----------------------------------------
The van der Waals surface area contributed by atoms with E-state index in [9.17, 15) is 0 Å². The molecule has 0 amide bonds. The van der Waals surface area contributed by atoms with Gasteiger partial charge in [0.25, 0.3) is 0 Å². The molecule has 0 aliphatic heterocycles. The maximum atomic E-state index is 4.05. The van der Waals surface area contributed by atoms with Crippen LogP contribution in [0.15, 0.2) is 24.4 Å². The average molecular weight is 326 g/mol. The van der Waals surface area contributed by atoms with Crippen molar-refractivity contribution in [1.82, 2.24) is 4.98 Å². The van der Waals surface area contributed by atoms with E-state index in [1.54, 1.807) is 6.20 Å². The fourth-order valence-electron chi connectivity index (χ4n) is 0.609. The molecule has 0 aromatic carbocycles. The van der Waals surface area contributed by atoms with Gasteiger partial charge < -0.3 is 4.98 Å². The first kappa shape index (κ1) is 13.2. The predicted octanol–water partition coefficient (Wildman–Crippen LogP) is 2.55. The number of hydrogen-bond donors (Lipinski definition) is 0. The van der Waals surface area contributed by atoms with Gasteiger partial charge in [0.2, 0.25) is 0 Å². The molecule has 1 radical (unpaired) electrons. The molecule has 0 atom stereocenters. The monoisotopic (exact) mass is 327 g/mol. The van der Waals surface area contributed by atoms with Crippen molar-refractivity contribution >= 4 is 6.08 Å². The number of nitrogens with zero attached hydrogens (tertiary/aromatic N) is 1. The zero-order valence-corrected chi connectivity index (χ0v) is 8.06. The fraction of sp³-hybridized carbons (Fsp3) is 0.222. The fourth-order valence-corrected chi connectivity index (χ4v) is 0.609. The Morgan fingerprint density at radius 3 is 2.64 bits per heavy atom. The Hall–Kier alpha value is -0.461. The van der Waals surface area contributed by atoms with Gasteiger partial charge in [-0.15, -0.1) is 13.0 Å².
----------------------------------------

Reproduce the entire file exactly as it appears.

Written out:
The van der Waals surface area contributed by atoms with E-state index in [9.17, 15) is 0 Å². The molecule has 0 amide bonds. The van der Waals surface area contributed by atoms with Gasteiger partial charge in [0.25, 0.3) is 0 Å². The molecule has 0 aliphatic heterocycles. The maximum atomic E-state index is 4.05. The van der Waals surface area contributed by atoms with Crippen LogP contribution in [0.15, 0.2) is 24.4 Å². The average molecular weight is 326 g/mol. The van der Waals surface area contributed by atoms with Crippen molar-refractivity contribution in [1.82, 2.24) is 4.98 Å². The van der Waals surface area contributed by atoms with E-state index in [1.54, 1.807) is 6.20 Å². The fourth-order valence-electron chi connectivity index (χ4n) is 0.609. The molecule has 0 aromatic carbocycles. The van der Waals surface area contributed by atoms with Gasteiger partial charge < -0.3 is 4.98 Å². The first kappa shape index (κ1) is 13.2. The predicted octanol–water partition coefficient (Wildman–Crippen LogP) is 2.55. The number of hydrogen-bond donors (Lipinski definition) is 0. The van der Waals surface area contributed by atoms with Gasteiger partial charge in [0.2, 0.25) is 0 Å². The molecule has 1 radical (unpaired) electrons. The molecule has 0 atom stereocenters. The monoisotopic (exact) mass is 327 g/mol. The van der Waals surface area contributed by atoms with Crippen molar-refractivity contribution >= 4 is 6.08 Å². The number of nitrogens with zero attached hydrogens (tertiary/aromatic N) is 1. The zero-order valence-corrected chi connectivity index (χ0v) is 8.06. The fraction of sp³-hybridized carbons (Fsp3) is 0.222. The fourth-order valence-corrected chi connectivity index (χ4v) is 0.609. The Morgan fingerprint density at radius 3 is 2.64 bits per heavy atom. The Hall–Kier alpha value is -0.461. The van der Waals surface area contributed by atoms with Gasteiger partial charge in [-0.15, -0.1) is 13.0 Å².